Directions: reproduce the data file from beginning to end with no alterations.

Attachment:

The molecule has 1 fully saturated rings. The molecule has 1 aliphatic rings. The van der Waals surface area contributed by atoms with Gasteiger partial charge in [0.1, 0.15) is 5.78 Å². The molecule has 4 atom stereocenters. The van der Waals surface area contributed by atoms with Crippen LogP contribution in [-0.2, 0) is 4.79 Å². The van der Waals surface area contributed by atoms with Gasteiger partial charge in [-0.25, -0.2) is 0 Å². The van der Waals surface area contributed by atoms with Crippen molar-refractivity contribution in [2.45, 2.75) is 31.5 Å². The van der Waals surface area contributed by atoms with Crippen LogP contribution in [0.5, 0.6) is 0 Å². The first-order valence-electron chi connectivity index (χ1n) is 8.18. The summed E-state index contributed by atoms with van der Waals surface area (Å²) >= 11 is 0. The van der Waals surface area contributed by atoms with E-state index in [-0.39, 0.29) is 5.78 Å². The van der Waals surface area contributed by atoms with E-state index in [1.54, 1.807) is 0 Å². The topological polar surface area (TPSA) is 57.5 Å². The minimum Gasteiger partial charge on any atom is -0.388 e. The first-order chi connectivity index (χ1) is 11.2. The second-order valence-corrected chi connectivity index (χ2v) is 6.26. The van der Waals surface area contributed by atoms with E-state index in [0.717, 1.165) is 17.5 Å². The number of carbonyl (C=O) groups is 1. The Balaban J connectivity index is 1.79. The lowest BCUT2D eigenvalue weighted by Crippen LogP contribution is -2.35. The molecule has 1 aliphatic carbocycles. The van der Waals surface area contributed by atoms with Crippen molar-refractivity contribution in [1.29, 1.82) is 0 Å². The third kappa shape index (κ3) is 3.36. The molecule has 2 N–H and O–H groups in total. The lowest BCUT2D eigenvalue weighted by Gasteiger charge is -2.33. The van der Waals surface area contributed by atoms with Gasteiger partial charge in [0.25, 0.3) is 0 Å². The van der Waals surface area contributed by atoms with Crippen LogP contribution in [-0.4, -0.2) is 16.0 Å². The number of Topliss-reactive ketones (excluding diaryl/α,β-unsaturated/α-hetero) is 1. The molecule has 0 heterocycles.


The molecule has 1 fully saturated rings. The molecule has 1 aliphatic rings. The van der Waals surface area contributed by atoms with Gasteiger partial charge in [0.1, 0.15) is 5.78 Å². The molecule has 4 atom stereocenters. The van der Waals surface area contributed by atoms with Crippen LogP contribution in [-0.2, 0) is 4.79 Å². The van der Waals surface area contributed by atoms with Gasteiger partial charge in [-0.25, -0.2) is 0 Å². The van der Waals surface area contributed by atoms with Crippen molar-refractivity contribution in [2.45, 2.75) is 31.5 Å². The van der Waals surface area contributed by atoms with Crippen LogP contribution in [0.5, 0.6) is 0 Å². The first-order valence-electron chi connectivity index (χ1n) is 8.18. The summed E-state index contributed by atoms with van der Waals surface area (Å²) >= 11 is 0. The van der Waals surface area contributed by atoms with E-state index in [-0.39, 0.29) is 5.78 Å². The van der Waals surface area contributed by atoms with E-state index in [1.54, 1.807) is 0 Å². The topological polar surface area (TPSA) is 57.5 Å². The minimum Gasteiger partial charge on any atom is -0.388 e. The first-order chi connectivity index (χ1) is 11.2. The second-order valence-corrected chi connectivity index (χ2v) is 6.26. The van der Waals surface area contributed by atoms with E-state index in [0.717, 1.165) is 17.5 Å². The number of carbonyl (C=O) groups is 1. The Balaban J connectivity index is 1.79. The lowest BCUT2D eigenvalue weighted by Crippen LogP contribution is -2.35. The molecule has 1 aliphatic carbocycles. The van der Waals surface area contributed by atoms with Crippen molar-refractivity contribution in [1.29, 1.82) is 0 Å². The third kappa shape index (κ3) is 3.36. The molecule has 2 N–H and O–H groups in total. The lowest BCUT2D eigenvalue weighted by Gasteiger charge is -2.33. The van der Waals surface area contributed by atoms with Gasteiger partial charge in [0.25, 0.3) is 0 Å². The van der Waals surface area contributed by atoms with Crippen LogP contribution in [-0.4, -0.2) is 16.0 Å². The number of Topliss-reactive ketones (excluding diaryl/α,β-unsaturated/α-hetero) is 1. The molecule has 0 heterocycles.